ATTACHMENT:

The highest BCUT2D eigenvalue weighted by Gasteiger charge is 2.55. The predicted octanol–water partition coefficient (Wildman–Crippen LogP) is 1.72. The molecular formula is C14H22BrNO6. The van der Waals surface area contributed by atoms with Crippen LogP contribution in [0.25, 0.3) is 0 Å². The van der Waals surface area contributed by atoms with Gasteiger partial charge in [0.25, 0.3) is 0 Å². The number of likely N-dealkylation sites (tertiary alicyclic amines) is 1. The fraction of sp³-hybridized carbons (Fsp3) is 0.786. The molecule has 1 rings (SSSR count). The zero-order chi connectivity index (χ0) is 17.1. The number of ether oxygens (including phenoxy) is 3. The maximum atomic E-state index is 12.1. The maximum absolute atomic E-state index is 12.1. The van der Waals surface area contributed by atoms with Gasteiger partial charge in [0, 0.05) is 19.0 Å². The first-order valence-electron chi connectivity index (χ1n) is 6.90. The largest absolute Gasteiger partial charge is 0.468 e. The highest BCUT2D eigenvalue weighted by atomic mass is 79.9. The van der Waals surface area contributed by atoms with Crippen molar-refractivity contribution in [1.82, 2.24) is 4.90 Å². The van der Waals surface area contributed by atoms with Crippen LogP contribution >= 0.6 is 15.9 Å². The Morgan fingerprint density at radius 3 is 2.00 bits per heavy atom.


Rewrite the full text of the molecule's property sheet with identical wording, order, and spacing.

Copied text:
The highest BCUT2D eigenvalue weighted by Gasteiger charge is 2.55. The predicted octanol–water partition coefficient (Wildman–Crippen LogP) is 1.72. The molecular formula is C14H22BrNO6. The van der Waals surface area contributed by atoms with Crippen LogP contribution in [0.25, 0.3) is 0 Å². The van der Waals surface area contributed by atoms with Gasteiger partial charge in [0.25, 0.3) is 0 Å². The number of likely N-dealkylation sites (tertiary alicyclic amines) is 1. The fraction of sp³-hybridized carbons (Fsp3) is 0.786. The molecule has 1 rings (SSSR count). The zero-order chi connectivity index (χ0) is 17.1. The number of ether oxygens (including phenoxy) is 3. The maximum atomic E-state index is 12.1. The maximum absolute atomic E-state index is 12.1. The van der Waals surface area contributed by atoms with Gasteiger partial charge in [0, 0.05) is 19.0 Å². The first-order valence-electron chi connectivity index (χ1n) is 6.90. The largest absolute Gasteiger partial charge is 0.468 e. The highest BCUT2D eigenvalue weighted by atomic mass is 79.9. The van der Waals surface area contributed by atoms with Crippen molar-refractivity contribution in [1.82, 2.24) is 4.90 Å². The van der Waals surface area contributed by atoms with Crippen LogP contribution >= 0.6 is 15.9 Å². The Morgan fingerprint density at radius 3 is 2.00 bits per heavy atom.